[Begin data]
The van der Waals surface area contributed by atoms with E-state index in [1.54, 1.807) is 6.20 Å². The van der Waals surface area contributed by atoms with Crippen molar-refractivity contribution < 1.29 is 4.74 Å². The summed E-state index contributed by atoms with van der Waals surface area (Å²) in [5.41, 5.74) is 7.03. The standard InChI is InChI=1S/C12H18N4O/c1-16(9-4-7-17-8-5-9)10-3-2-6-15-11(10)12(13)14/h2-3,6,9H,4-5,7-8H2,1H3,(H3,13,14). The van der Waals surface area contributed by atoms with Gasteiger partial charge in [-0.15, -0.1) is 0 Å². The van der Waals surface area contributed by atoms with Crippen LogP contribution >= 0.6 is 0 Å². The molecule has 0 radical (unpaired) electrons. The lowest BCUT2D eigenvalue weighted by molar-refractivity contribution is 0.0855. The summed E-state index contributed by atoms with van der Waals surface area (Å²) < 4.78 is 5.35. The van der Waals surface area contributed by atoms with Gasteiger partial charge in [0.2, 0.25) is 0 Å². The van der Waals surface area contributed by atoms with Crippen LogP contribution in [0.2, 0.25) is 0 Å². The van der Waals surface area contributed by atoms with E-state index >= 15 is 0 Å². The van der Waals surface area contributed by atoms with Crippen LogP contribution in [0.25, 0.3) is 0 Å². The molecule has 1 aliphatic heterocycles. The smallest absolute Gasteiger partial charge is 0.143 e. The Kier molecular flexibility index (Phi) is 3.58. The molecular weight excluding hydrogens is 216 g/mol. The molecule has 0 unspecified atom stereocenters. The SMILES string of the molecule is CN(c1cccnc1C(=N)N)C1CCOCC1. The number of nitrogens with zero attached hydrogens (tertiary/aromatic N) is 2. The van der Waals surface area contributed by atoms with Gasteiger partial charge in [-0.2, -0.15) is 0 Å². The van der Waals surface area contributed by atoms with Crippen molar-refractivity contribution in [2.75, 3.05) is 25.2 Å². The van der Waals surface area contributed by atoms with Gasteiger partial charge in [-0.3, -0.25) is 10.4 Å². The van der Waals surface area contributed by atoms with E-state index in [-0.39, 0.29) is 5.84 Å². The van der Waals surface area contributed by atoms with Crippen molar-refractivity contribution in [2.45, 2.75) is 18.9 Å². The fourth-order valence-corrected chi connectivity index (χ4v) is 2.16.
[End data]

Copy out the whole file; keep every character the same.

The van der Waals surface area contributed by atoms with E-state index in [1.54, 1.807) is 6.20 Å². The van der Waals surface area contributed by atoms with Crippen molar-refractivity contribution < 1.29 is 4.74 Å². The summed E-state index contributed by atoms with van der Waals surface area (Å²) in [5.41, 5.74) is 7.03. The standard InChI is InChI=1S/C12H18N4O/c1-16(9-4-7-17-8-5-9)10-3-2-6-15-11(10)12(13)14/h2-3,6,9H,4-5,7-8H2,1H3,(H3,13,14). The van der Waals surface area contributed by atoms with Gasteiger partial charge in [-0.15, -0.1) is 0 Å². The van der Waals surface area contributed by atoms with Crippen LogP contribution >= 0.6 is 0 Å². The molecule has 0 radical (unpaired) electrons. The lowest BCUT2D eigenvalue weighted by molar-refractivity contribution is 0.0855. The summed E-state index contributed by atoms with van der Waals surface area (Å²) < 4.78 is 5.35. The van der Waals surface area contributed by atoms with Gasteiger partial charge in [0.2, 0.25) is 0 Å². The van der Waals surface area contributed by atoms with Crippen LogP contribution in [0.2, 0.25) is 0 Å². The van der Waals surface area contributed by atoms with E-state index >= 15 is 0 Å². The van der Waals surface area contributed by atoms with Crippen LogP contribution in [0.25, 0.3) is 0 Å². The molecule has 1 aliphatic heterocycles. The smallest absolute Gasteiger partial charge is 0.143 e. The Kier molecular flexibility index (Phi) is 3.58. The molecular weight excluding hydrogens is 216 g/mol. The molecule has 0 unspecified atom stereocenters. The SMILES string of the molecule is CN(c1cccnc1C(=N)N)C1CCOCC1. The number of nitrogens with zero attached hydrogens (tertiary/aromatic N) is 2. The van der Waals surface area contributed by atoms with Gasteiger partial charge in [-0.2, -0.15) is 0 Å². The van der Waals surface area contributed by atoms with Crippen molar-refractivity contribution in [2.75, 3.05) is 25.2 Å². The van der Waals surface area contributed by atoms with Gasteiger partial charge in [-0.3, -0.25) is 10.4 Å². The van der Waals surface area contributed by atoms with E-state index in [-0.39, 0.29) is 5.84 Å². The van der Waals surface area contributed by atoms with Crippen molar-refractivity contribution in [2.45, 2.75) is 18.9 Å². The fourth-order valence-corrected chi connectivity index (χ4v) is 2.16.